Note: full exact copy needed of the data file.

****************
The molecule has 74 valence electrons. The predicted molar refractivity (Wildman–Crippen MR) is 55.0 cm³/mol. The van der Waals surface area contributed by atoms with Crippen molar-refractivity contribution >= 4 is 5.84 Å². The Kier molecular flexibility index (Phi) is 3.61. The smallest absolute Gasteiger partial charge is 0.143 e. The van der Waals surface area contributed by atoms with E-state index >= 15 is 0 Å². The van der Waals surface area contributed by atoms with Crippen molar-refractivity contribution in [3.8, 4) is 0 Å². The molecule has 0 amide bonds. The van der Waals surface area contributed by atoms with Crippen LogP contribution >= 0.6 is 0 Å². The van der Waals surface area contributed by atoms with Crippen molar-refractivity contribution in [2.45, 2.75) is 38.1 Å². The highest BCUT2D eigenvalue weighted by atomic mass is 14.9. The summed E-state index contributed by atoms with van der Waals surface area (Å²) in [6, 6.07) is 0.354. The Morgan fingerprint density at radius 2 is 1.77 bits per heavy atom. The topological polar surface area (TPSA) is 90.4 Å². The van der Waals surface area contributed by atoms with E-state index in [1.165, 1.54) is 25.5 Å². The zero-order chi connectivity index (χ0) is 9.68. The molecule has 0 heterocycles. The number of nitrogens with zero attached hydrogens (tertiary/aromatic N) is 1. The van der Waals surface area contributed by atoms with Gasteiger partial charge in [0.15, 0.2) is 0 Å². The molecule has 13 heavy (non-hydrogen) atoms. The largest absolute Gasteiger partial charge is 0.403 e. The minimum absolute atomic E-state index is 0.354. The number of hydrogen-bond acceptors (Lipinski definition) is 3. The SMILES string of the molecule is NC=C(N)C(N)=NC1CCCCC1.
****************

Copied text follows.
The molecule has 74 valence electrons. The predicted molar refractivity (Wildman–Crippen MR) is 55.0 cm³/mol. The van der Waals surface area contributed by atoms with Crippen molar-refractivity contribution >= 4 is 5.84 Å². The Kier molecular flexibility index (Phi) is 3.61. The smallest absolute Gasteiger partial charge is 0.143 e. The van der Waals surface area contributed by atoms with E-state index >= 15 is 0 Å². The van der Waals surface area contributed by atoms with Crippen molar-refractivity contribution in [3.8, 4) is 0 Å². The molecule has 0 amide bonds. The van der Waals surface area contributed by atoms with Crippen LogP contribution >= 0.6 is 0 Å². The van der Waals surface area contributed by atoms with Crippen molar-refractivity contribution in [2.45, 2.75) is 38.1 Å². The highest BCUT2D eigenvalue weighted by atomic mass is 14.9. The summed E-state index contributed by atoms with van der Waals surface area (Å²) in [6, 6.07) is 0.354. The Morgan fingerprint density at radius 2 is 1.77 bits per heavy atom. The topological polar surface area (TPSA) is 90.4 Å². The van der Waals surface area contributed by atoms with E-state index in [1.165, 1.54) is 25.5 Å². The zero-order chi connectivity index (χ0) is 9.68. The molecule has 0 heterocycles. The number of nitrogens with zero attached hydrogens (tertiary/aromatic N) is 1. The van der Waals surface area contributed by atoms with Gasteiger partial charge in [0.15, 0.2) is 0 Å². The molecule has 13 heavy (non-hydrogen) atoms. The largest absolute Gasteiger partial charge is 0.403 e. The minimum absolute atomic E-state index is 0.354. The number of hydrogen-bond acceptors (Lipinski definition) is 3. The SMILES string of the molecule is NC=C(N)C(N)=NC1CCCCC1.